The basics of first aid

Why do some people act calmly and decisively in an emergency while others are practically rooted to the spot? Knowledge and experience are key. Five tips to refresh your first aid knowledge.

Text: Jessica Braun; photo: iStock

A fall from a ladder, sudden shortness of breath, a fainting episode: the likelihood of being confronted with a medical emergency at some point in our lives is high. Almost a third of the Swiss population have already experienced such an emergency in their immediate environment. Helping quickly is a moral imperative.

However, it can be scary to see an injured or unconscious person. Half of those surveyed in a study by the Swiss Red Cross said they felt uncertain about the right thing to do – because they lacked the necessary knowledge or because their last first aid course was too long ago.

“The biggest mistake you can make is to do nothing,” says Franz Keggenhoff. During his time as an instructor at the German Red Cross, he gave countless people first aid training. That people with little experience of giving first aid feel uncertain is completely normal, he says. After all, an emergency is not an everyday situation.

However, even without thorough training, most people are still able to do the right thing. “If you call emergency services and hold an injured person’s hand, you are already providing first aid. And most people are intuitively able to perform even the more specific procedures correctly,” Keggenhoff explains. In his book “Erste Hilfe – Das offizielle Handbuch” (“First aid – the official manual”, published by Südwest), he describes typical emergencies and accidents and explains what to do if they occur. We present the most common situations. 

Speak to them: “Most people can respond and explain what happened and how they are feeling,” says Franz Keggenhoff. 

Check their breathing: If the person is unconscious, check whether they are breathing. If they are breathing normally, move them carefully into the recovery position and call emergency services. 

Call 144: If the person is not breathing, call emergency services first or arrange for someone else to do it and begin resuscitation straight away.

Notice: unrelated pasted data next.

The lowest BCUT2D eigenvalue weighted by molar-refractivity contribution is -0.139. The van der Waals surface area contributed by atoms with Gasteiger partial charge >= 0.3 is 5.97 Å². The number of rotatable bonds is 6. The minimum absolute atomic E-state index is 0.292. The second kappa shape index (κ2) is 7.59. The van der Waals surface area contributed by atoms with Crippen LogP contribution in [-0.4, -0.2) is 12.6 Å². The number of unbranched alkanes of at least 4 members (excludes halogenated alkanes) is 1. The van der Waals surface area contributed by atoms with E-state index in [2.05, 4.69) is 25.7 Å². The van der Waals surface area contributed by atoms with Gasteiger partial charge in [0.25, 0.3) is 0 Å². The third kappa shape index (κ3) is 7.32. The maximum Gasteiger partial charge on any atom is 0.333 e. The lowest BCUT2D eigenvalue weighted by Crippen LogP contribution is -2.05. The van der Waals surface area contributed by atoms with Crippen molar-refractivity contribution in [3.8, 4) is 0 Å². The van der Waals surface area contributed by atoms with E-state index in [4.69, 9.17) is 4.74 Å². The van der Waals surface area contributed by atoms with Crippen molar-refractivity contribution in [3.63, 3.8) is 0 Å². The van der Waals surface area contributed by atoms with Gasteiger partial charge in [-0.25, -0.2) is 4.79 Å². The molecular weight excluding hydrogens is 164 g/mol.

Chest compression: Uncover the person’s chest. Place the heels of both of your hands on top of one another in the centre of the person’s breastbone and press down, compressing the chest by approximately 5 centimetres. 

Optimal rhythm: “Stayin’ Alive” by the Bee Gees. If you know how to give recovery breaths, do so. Untrained people should keep on doing chest compressions until the emergency services take over.  

Use a defibrillator: If several people are helping, somebody should fetch a defibrillator and familiarise themselves with it. “Don’t be afraid of these devices,” says Franz Keggenhoff. “They tell you exactly what to do, step by step.” Before delivering a shock, it is essential to stop the chest compressions and step away from the patient!

On average, somebody suffers a stroke every 30 minutes in Switzerland. Strokes are medical emergencies in which time is absolutely of the essence because the brain is not being supplied with sufficient oxygen. If a man’s smile suddenly appears lopsided or he is unable to lift his arm or repeat a sentence properly, these are typical signs that he may have suffered a stroke.

These symptoms can also occur in women, but in their case the first indications of a stroke often also include nausea, shortness of breath, chest pain and headache. If you suspect a stroke, call emergency services immediately and explain the symptoms to them. They can then take the patient directly to a hospital with a specialist stroke unit. 

Until the paramedics arrive, sit the affected person with their upper body raised and loosen any tight clothing. “Don't give them something to drink under any circumstances,” warns Franz Keggenhoff, “As they may have difficulties swallowing it.”

A healthy heart pumps just under five litres of blood per minute. Heart attacks occur when coronary blood vessels become blocked, preventing the heart from receiving enough blood and oxygen. If a person is suffering from severe chest pain, anxiety and cold sweats – other symptoms, particularly in women, include a feeling of pressure or tightness in the chest, nausea and vomiting – call emergency services immediately and report a possible heart attack. The paramedics can then bring the necessary chest pain equipment with them. While waiting for them to arrive, attempt to calm the person as much as possible.

When a person gets dehydrated or overexerts themselves in hot weather, this may cause them to faint. If they are conscious, give them something to drink and lay them on their back with their legs slightly raised. If the person is shivering, they need to be kept warm.

Important: do not attempt to give an unconscious person something to drink. Call emergency services and check their breathing regularly. 

Dizziness, nausea, headache and a bright red face and neck are symptoms of heat stroke. Excessive exposure to the sun can irritate the membranes surrounding the brain so much that they swell up. “A stiff neck can also be a sign of heat stroke,” says Keggenhoff.

The affected person should be taken out of the sun straight away – ideally to a cool place or at least into the shade. Lay them down with their upper body raised and place cool wet towels on their head to alleviate the symptoms. It is also advisable for the patient to drink plenty of fluids – but only if they are fully conscious. As with all emergencies, first aiders should check regularly whether the person is breathing and responsive.